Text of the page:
Wednesday, April 15, 2009

34 kwh in six days

We generated more than 10.5 kwh on Sunday, which is charted above.  It's interesting to see that at least some power is generated over the course of 12 hours, even when the sun is very low, and on very rainy days, like Tuesday.

We generated 34 kwh in our first six days (below), running at a pace of 170 kwh per month; that seems to be in the right range, as PV Watts says I should generate 181 kwh in April (  (I may have to double-check the inputs there).  

Thursday, April 9, 2009


We're live!  Cheers to Pepco for checking out the system and replacing the meter in just a week after talking to me. 

Turned the system on last night and it was perfectly sunny for most of the day -- we generated 9.53kwh in total.  

The panels were generating as much as 1.5kw at around noon, and more than 1.4kwh average between 11 and 12, which is close to the built-in capacity of 1.61kw.  Sunpower provides a website with a cool chart showing hourly production and I'll try to figure out a way to get that up on this site.  It looks like we were producing power all the way from 7:00 am to after 6:00 pm.

Monday, March 30, 2009

Six more weeks?!

I just had a useful update conversation with the representative from Pepco, our utility here in suburban Maryland. The upshot is that it could be up to six weeks more before I can turn on the system.

Turns out, the solar installer only submitted the application to Pepco on March 23, several weeks after the installation. Pepco now has to review the details of my system and Pepco's readiness to handle it. That technical review, which she said is unlikely to uncover any hitches, can take up to three weeks.

After that, Pepco will have to schedule the net energy meter installation, which could take up to 30 days.

She assured me both processes are usually quicker than that, but at this point, all these wasted sunny days are getting me down. I'm starting to hope for rain! Okay, not really.

Wednesday, March 11, 2009

Approved but not live

The County folks were here to check all the wiring and conduits and gave their stamp of approval, in the form of an official-looking sticker on my electric panel and some signed forms.  But the system still ain't live.  The utility, Pepco, has to come and replace my meter with a net meter, so the electricity I produce will be recorded and deducted against my consumption.  It turns out the digital meter I have can only measure the total amount of power flowing through -- which means if I turned on the panels, the meter would tell Pepco to charge me for the energy I use, plus the energy I produce.  That's not how it works on my spreadsheet.  Not sure how many weeks I'll have to wait now...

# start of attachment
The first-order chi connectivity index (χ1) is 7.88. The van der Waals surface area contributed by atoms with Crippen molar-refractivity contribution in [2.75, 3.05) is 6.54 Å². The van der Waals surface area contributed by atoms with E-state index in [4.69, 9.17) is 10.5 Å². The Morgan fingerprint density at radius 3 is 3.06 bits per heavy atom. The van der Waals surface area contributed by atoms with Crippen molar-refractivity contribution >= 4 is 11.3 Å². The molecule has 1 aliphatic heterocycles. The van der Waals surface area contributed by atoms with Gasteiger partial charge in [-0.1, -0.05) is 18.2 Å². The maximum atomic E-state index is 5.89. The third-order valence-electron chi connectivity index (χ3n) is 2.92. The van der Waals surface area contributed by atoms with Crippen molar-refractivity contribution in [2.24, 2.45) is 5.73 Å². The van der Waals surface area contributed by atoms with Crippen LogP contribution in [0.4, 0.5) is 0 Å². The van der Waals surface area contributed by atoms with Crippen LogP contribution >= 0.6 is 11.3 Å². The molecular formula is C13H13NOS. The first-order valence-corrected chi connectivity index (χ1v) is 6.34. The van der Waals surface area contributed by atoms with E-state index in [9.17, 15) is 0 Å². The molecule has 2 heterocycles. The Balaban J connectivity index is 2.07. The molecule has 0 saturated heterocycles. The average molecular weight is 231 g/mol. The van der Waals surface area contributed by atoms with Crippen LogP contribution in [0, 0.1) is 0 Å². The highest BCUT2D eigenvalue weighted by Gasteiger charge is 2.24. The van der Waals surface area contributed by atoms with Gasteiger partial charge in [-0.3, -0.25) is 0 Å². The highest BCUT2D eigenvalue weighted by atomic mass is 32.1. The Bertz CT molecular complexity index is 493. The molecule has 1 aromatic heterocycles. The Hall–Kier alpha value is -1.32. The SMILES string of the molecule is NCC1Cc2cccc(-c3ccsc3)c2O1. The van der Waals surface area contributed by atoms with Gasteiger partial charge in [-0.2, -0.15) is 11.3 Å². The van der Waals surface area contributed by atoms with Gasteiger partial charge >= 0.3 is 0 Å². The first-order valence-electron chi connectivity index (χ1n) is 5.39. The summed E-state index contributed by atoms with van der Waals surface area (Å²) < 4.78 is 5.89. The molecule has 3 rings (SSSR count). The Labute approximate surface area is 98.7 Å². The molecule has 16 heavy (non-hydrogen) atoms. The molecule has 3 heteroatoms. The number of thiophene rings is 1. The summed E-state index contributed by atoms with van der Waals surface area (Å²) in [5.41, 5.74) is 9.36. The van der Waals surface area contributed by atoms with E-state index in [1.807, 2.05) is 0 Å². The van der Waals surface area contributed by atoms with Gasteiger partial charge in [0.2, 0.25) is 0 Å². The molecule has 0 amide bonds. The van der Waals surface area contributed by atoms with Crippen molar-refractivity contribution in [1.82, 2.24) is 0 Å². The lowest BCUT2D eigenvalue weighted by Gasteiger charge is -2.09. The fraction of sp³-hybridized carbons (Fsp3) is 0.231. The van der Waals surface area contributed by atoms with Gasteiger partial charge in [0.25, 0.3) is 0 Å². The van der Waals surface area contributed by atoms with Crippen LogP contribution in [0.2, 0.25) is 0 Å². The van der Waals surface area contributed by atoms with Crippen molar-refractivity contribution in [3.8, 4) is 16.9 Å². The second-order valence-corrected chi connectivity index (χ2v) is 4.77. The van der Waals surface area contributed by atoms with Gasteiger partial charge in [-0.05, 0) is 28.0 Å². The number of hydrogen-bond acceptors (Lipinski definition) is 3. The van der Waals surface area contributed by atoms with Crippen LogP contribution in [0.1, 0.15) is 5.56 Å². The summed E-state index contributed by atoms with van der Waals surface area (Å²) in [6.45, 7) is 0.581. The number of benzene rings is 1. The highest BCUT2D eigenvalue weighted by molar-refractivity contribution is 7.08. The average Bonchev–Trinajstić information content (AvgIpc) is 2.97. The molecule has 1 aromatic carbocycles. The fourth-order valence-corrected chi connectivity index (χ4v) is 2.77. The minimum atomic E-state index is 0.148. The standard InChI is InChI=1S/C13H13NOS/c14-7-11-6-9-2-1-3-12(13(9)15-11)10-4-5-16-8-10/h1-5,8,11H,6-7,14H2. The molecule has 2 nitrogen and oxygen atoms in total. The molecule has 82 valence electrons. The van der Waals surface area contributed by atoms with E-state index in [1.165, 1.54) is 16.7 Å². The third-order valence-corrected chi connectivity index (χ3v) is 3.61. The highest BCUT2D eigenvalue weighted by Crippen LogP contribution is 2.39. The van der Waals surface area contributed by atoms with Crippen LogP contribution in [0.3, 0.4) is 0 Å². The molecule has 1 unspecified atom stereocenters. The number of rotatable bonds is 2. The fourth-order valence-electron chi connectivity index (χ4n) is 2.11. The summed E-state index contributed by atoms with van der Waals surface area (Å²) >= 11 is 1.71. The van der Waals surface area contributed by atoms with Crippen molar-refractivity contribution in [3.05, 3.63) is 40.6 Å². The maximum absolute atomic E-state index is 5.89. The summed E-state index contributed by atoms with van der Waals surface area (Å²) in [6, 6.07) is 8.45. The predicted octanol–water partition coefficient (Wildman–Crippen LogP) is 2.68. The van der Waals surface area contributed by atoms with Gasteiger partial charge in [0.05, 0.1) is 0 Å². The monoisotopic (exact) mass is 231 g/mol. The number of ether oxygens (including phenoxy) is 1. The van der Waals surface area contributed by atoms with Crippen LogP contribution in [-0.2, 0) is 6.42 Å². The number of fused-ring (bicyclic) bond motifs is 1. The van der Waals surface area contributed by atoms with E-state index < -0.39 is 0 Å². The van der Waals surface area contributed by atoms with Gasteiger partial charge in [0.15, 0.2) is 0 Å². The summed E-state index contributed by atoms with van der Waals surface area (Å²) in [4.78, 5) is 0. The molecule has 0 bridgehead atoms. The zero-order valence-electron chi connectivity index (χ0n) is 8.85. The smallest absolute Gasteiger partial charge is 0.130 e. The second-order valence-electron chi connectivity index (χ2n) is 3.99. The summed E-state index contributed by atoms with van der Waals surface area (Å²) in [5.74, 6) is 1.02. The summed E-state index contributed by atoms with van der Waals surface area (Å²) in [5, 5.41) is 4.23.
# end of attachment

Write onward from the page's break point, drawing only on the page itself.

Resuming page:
Friday, February 27, 2009

Panel envy

I'm suffering a serious case of panel envy.  My college friend George just signed a contract to put 20 panels on his New Jersey home.  My roof, as you'll note in the photos down below, could only handle seven.  His blog is cooler too:

Thursday, February 26, 2009

Check out PBS Nightly Business Report

Our house was on PBS tonight, on the Nightly Business Report. No, the story is not about me -- it's about green jobs and the federal stimulus plan. Reporter Dana Bate interviewed Tony Clifford, president of Standard Solar, in our sunroom while her cameraman filmed the Standard Solar crew up on the roof. Check it out at It's part of the series, "Reviving the Economy," look for the segment on February 26 called "Getting Green from Green Jobs."

Tuesday, February 24, 2009

First 20 watts produced at sunset

We produced our first power yesterday, and it was a small but real thrill when Matt of Standard Solar plugged in the SunPower monitor at 5:30 and showed me the reading: 20 watts, just enough to keep one of the energy-efficient lightbulbs going. That's not much, but then the sun was setting behind the trees and not shining directly anywhere near the roof. I look forward to seeing what the system can do at the peak of the day. It's a 1.6 kilowatt system, so I imagine that is the target.

Frustratingly, after showing that it worked, Matt turned the system off. Now we have to wait a week until the utility company has come over to review the system and allowed it to go live.